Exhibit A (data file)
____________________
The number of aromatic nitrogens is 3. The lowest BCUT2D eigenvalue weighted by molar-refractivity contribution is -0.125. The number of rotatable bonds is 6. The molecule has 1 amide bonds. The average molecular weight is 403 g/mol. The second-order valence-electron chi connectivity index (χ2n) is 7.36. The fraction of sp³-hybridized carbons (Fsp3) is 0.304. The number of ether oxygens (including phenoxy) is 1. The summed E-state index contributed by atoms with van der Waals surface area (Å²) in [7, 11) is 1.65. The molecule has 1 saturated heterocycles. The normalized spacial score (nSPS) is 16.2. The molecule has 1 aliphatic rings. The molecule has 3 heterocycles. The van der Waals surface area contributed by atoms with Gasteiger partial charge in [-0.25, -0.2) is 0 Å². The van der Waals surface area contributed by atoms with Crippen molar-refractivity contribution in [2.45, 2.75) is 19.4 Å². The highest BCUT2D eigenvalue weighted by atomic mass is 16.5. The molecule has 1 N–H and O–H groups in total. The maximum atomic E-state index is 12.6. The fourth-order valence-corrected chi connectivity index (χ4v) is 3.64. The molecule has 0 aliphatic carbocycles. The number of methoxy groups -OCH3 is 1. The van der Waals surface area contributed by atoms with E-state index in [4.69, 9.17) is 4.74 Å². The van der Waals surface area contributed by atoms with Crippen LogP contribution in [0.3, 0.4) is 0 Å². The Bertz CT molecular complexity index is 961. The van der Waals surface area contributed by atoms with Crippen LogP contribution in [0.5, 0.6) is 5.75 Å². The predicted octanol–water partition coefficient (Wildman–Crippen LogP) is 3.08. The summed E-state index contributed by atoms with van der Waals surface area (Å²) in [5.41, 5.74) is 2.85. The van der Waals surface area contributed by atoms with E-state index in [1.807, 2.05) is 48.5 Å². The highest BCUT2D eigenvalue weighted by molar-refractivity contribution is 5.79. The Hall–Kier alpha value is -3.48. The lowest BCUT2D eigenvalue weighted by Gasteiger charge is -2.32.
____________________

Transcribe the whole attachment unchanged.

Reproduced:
The number of aromatic nitrogens is 3. The lowest BCUT2D eigenvalue weighted by molar-refractivity contribution is -0.125. The number of rotatable bonds is 6. The molecule has 1 amide bonds. The average molecular weight is 403 g/mol. The second-order valence-electron chi connectivity index (χ2n) is 7.36. The fraction of sp³-hybridized carbons (Fsp3) is 0.304. The number of ether oxygens (including phenoxy) is 1. The summed E-state index contributed by atoms with van der Waals surface area (Å²) in [7, 11) is 1.65. The molecule has 1 saturated heterocycles. The normalized spacial score (nSPS) is 16.2. The molecule has 1 aliphatic rings. The molecule has 3 heterocycles. The van der Waals surface area contributed by atoms with Gasteiger partial charge in [-0.25, -0.2) is 0 Å². The van der Waals surface area contributed by atoms with Crippen molar-refractivity contribution in [2.45, 2.75) is 19.4 Å². The highest BCUT2D eigenvalue weighted by atomic mass is 16.5. The molecule has 1 N–H and O–H groups in total. The maximum atomic E-state index is 12.6. The fourth-order valence-corrected chi connectivity index (χ4v) is 3.64. The molecule has 0 aliphatic carbocycles. The number of methoxy groups -OCH3 is 1. The van der Waals surface area contributed by atoms with E-state index in [4.69, 9.17) is 4.74 Å². The van der Waals surface area contributed by atoms with Crippen LogP contribution in [0.3, 0.4) is 0 Å². The Bertz CT molecular complexity index is 961. The van der Waals surface area contributed by atoms with Crippen LogP contribution in [0.5, 0.6) is 5.75 Å². The predicted octanol–water partition coefficient (Wildman–Crippen LogP) is 3.08. The summed E-state index contributed by atoms with van der Waals surface area (Å²) in [5.41, 5.74) is 2.85. The van der Waals surface area contributed by atoms with E-state index in [1.807, 2.05) is 48.5 Å². The highest BCUT2D eigenvalue weighted by molar-refractivity contribution is 5.79. The Hall–Kier alpha value is -3.48. The lowest BCUT2D eigenvalue weighted by Gasteiger charge is -2.32.